Chris Sergeant, a research scientist from the University of Montana, uses salt as a prop as he testifies to the Houes Fisheries Committee on Tuesday, April 30, 2019. (Alex McCarthy | Juneau Empire)

Chris Sergeant, a research scientist from the University of Montana, uses salt as a prop as he testifies to the Houes Fisheries Committee on Tuesday, April 30, 2019. (Alex McCarthy | Juneau Empire)

British Columbia mining standards put Alaskans at risk, experts say

Mining companies don’t have an incentive to reduce risk of disasters

Correction: An earlier version of this article incorrectly stated that Jill Weitz is the executive director of Salmon State. Weitz is the campaign director of Salmon Beyond Borders. The article has been changed to reflect that.

Experts from both sides of the Alaska-British Columbia border agreed Tuesday that the British Columbia government is not preparing well enough for possible future mining disasters.

Eight people testified to the House Fisheries Committee on Tuesday at the Capitol, all of them urging including Jason Dion from Canada’s Ecofiscal Commission (an organization that looks to promote economic and environmental prosperity). Dion’s presentation centered around how the provincial government doesn’t have a financial assurance policy for mining disasters — in other words, a mining company might not have to pay for the whole cost of an environmental cleanup.

“When a company knows it might not bear all of the cost of a risk imposed or the harm it might cause, it has less of an economic incentive to reduce that risk,” Dion, who testified by phone, said. “From our perspective, that’s a really, really important shortcoming.”

For Alaska — which has more stringent mining standards than British Columbia — that’s a big deal. Chris Sergeant, a research scientist at the University of Montana who is based in Alaska, gave a presentation to the committee running through Southeast Alaska watershed statistics. The presentation stated that almost 90 percent of Southeast Alaska households use salmon in some capacity, a number that he said underscores the importance of caring for the region’s rivers.

He also showed that 19 percent of the drainage area in the Taku, Stikine and Unuk rivers’ watersheds is covered by mining claims and leases. He showed that 59 percent of the land area in the Unuk River watershed is covered by mining claims and leases.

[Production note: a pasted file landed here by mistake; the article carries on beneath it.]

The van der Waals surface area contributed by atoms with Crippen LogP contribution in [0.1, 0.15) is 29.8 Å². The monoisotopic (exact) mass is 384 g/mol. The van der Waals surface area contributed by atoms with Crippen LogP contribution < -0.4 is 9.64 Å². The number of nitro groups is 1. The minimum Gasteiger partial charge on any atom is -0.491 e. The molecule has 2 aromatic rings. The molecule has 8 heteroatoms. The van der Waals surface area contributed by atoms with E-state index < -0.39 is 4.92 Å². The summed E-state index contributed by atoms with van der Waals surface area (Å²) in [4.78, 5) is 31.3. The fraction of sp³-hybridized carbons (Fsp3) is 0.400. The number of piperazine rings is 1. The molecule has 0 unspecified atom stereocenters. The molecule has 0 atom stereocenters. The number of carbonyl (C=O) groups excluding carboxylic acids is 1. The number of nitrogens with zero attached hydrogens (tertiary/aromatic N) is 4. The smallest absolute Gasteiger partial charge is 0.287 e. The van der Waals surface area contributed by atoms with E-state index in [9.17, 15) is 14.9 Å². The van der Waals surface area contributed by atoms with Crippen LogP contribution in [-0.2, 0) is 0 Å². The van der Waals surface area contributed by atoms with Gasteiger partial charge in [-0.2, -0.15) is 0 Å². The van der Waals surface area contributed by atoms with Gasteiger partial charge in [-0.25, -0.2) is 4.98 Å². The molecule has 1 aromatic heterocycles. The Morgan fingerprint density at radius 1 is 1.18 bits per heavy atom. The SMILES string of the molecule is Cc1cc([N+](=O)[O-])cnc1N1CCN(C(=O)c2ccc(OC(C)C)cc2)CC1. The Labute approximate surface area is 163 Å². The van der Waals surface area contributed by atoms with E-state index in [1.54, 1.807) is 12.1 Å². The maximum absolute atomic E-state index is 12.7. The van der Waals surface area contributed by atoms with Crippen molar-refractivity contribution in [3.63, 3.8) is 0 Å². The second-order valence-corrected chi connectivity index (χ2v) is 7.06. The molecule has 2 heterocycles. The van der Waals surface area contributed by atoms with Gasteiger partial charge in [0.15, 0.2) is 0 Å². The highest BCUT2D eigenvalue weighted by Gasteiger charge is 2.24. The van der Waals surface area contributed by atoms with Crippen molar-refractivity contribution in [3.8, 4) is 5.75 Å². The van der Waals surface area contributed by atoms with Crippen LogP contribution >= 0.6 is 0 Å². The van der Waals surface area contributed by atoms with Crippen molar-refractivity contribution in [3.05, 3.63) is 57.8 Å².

[Scientists: Pebble Mine study doesn’t account for all risks]

Rep. Geran Tarr, D-Anchorage, asked during the meeting why there are so many mining projects in British Columbia that have popped up in recent years. Jill Weitz, campaign director of Salmon Beyond Borders, answered her by saying the completion of the Northwest Transmission Line in 2014 brought electricity to the region of northwest British Columbia.

Weitz pointed out that only about 2,000 people live in that region of British Columbia, compared to the 75,000 people living in Southeast.

“Many folks consider that part of B.C. the middle of nowhere, where we maintain that it is the center of everything for us,” Weitz said. “So you have power generating to a very mineral-rich region and not many people there to have a voice and organize around.”

The main example used throughout Tuesday’s meeting was the Mount Polley Mine, which became well known in 2014 after the dam on its tailings pond broke and dumped years of mining waste into nearby Polley Lake and rivers in the watershed. Imperial Metals, which owns the Mount Polley Mine and others in B.C., is in dire financial straits and many environmental organizations are worried that Imperial could end up declaring bankruptcy and walking away from its mines without paying for the cleanup.

Tuesday’s hearing was set up in part because 22 Alaska lawmakers signed a letter April 9 asking Gov. Mike Dunleavy and Lt. Gov. Kevin Meyer to continue the Transboundary Working Group. The group, established by former Gov. Bill Walker and former British Columbia Premier Christy Clark in 2015, aims to transparently share information and best practices, collaborate on data gathering and research, and to discuss draft permits and authorizations.

Rep. Louise Stutes, R-Kodiak and chair of the House Fisheries Committee, said at the end of Tuesday’s meeting that she’s looking to pen her own letter to the administration about this issue. The letter will carry a similar tone to the April 9 letter, asking the administration to engage with Alaskans and with the state’s congressional delegation and carry on the work of the previous administration on finding ways to protect the region’s watersheds.

She said she hopes to send it with the support of the rest of the committee. The Dunleavy administration didn’t immediately respond to an email for comment on where transboundary mining issues rank on the governor’s priority list.

“It’s not about resource development versus conservation,” Stutes said. “We are simply asking our neighbors across the border to adhere to best and safe practices in mining in our shared watersheds, which is clearly something they have a poor track record with.”

Rep. Louise Stutes, R-Kodiak and chair of the House Fisheries Committee, speaks during a meeting about transboundary mining on Tuesday, April 30, 2019. (Alex McCarthy | Juneau Empire)

Rep. Louise Stutes, R-Kodiak and chair of the House Fisheries Committee, speaks during a meeting about transboundary mining on Tuesday, April 30, 2019. (Alex McCarthy | Juneau Empire)

• Contact reporter Alex McCarthy at Follow him on Twitter at @akmccarthy.

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